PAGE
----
Melissa Conrad Stöppler, MD, is a U.S. board-certified Anatomic Pathologist with subspecialty training in the fields of Experimental and Molecular Pathology. Dr. Stöppler's educational background includes a BA with Highest Distinction from the University of Virginia and an MD from the University of North Carolina. She completed residency training in Anatomic Pathology at Georgetown University followed by subspecialty fellowship training in molecular diagnostics and experimental pathology.
Dr. Charles "Pat" Davis, MD, PhD, is a board certified Emergency Medicine doctor who currently practices as a consultant and staff member for hospitals. He has a PhD in Microbiology (UT at Austin), and the MD (Univ. Texas Medical Branch, Galveston). He is a Clinical Professor (retired) in the Division of Emergency Medicine, UT Health Science Center at San Antonio, and has been the Chief of Emergency Medicine at UT Medical Branch and at UTHSCSA with over 250 publications.
Most vaginal yeast infections are
caused by the organism Candida albicans.
Yeast infections are very common and
affect up to 75% of women at some point in their lifetime.
Itching is the main symptom of vaginal
yeast infection, but burning, discharge, and
pain with urination or intercourse
can also occur.
Treatment involves topical or oral
It is possible for a woman to transmit
a yeast infection to a male sex partner, even though yeast infection is not
considered to be a true sexually-transmitted disease because it can occur in
women who are not sexually active.
Treatment of yeast infection in men,
like in women, involves antifungal medications.
Keeping the vaginal area dry and
avoiding irritating chemicals can help prevent yeast infections in women.
Consuming foods with probiotics may also help.
What is a vaginal yeast infection?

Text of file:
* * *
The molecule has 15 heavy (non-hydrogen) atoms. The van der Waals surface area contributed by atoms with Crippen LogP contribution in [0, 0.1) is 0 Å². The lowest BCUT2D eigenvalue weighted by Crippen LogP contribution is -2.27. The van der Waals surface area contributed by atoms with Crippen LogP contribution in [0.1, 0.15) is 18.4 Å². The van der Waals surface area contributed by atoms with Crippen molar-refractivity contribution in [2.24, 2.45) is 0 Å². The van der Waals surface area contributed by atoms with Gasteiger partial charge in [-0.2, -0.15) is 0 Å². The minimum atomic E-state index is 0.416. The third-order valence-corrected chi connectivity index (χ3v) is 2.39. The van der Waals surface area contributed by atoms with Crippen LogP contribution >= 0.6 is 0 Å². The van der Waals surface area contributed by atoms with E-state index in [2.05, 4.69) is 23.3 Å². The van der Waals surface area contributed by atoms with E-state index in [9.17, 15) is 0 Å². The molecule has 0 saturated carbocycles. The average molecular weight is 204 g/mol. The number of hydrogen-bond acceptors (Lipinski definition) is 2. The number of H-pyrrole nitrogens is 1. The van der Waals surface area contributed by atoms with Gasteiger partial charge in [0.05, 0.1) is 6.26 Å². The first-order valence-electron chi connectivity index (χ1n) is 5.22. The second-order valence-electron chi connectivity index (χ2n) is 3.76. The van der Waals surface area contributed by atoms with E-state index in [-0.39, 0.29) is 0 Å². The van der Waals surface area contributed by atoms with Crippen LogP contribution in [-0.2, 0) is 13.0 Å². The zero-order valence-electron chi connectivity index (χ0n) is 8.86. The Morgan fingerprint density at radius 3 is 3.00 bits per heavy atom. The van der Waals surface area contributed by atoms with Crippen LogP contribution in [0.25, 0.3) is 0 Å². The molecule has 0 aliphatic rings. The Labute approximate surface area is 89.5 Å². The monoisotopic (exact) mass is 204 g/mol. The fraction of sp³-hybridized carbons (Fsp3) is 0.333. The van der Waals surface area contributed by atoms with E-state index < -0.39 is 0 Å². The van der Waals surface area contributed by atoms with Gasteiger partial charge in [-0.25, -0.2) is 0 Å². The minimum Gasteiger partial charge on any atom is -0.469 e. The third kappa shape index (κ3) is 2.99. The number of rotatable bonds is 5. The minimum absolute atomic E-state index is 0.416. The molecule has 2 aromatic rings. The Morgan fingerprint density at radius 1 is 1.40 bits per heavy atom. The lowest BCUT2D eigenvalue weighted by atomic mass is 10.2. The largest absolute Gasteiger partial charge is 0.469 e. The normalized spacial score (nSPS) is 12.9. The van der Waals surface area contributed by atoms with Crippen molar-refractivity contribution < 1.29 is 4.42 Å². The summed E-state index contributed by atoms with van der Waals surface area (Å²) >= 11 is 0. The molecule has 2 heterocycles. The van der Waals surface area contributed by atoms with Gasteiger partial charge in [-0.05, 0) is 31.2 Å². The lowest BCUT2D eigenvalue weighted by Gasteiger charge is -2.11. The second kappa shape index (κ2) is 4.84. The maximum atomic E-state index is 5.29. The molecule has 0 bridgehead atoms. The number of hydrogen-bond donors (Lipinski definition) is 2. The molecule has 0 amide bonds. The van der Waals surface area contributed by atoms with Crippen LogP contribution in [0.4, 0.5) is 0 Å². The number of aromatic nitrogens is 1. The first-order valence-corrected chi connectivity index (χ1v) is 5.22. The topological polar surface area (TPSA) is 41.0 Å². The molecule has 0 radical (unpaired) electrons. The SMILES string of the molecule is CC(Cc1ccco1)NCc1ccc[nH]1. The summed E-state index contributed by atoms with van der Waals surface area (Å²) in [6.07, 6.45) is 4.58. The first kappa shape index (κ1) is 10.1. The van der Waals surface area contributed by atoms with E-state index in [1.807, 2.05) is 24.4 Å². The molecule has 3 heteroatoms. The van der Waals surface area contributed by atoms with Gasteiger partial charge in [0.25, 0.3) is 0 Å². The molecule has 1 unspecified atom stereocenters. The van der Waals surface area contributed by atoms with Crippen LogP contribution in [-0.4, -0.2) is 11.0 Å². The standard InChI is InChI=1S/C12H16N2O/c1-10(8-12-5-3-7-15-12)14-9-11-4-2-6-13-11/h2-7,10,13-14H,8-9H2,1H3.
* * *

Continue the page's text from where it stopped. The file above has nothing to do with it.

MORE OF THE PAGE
A vaginal yeast infection is an infection caused by yeast (a type of
fungus). Vaginal yeast infection is sometimes referred to as
Candidal vaginitis, or Candidal vulvovaginitis. The scientific name for the
yeast that causes vaginitis is Candida. Over 90% of vaginal yeast infections are
caused by the species known as Candida albicans. Other Candida species make up
the remainder of yeast infections.
Candida species can be present in healthy women in the vagina without causing
any symptoms. In fact, it is estimated that 20% to 50% of women have Candida already
present in the vagina. For an infection to occur, the normal balance of yeast
and bacteria is disturbed, allowing overgrowth of the yeast. While yeast can be
spread by sexual contact, vaginal yeast infection is not considered to be a
sexually-transmitted disease because it can also occur in women who are not
sexually active, due to the fact that yeast can be present in the vagina of
Vaginal yeast infections are very common, affecting up to 75% of women at
some point in life.
What are vulvitis and vaginal yeast infection symptoms and signs?
Symptoms of yeast infection are similar to those of other causes of vaginitis (inflammation or irritation of the vaginal canal), including Trichomonas infection and bacterial vaginosis. Itching, which can be severe, is a common symptom. Burning and irritation usually accompany the itching. Pain during sexual intercourse may be present as well as pain or burning with urination. A vaginal discharge is often present. With a yeast infection, the discharge is most often described as whitish-gray, thick, and having a consistency similar to cottage cheese. There may be redness, swelling, irritation, and itching of the vulva in addition to the vaginal symptoms.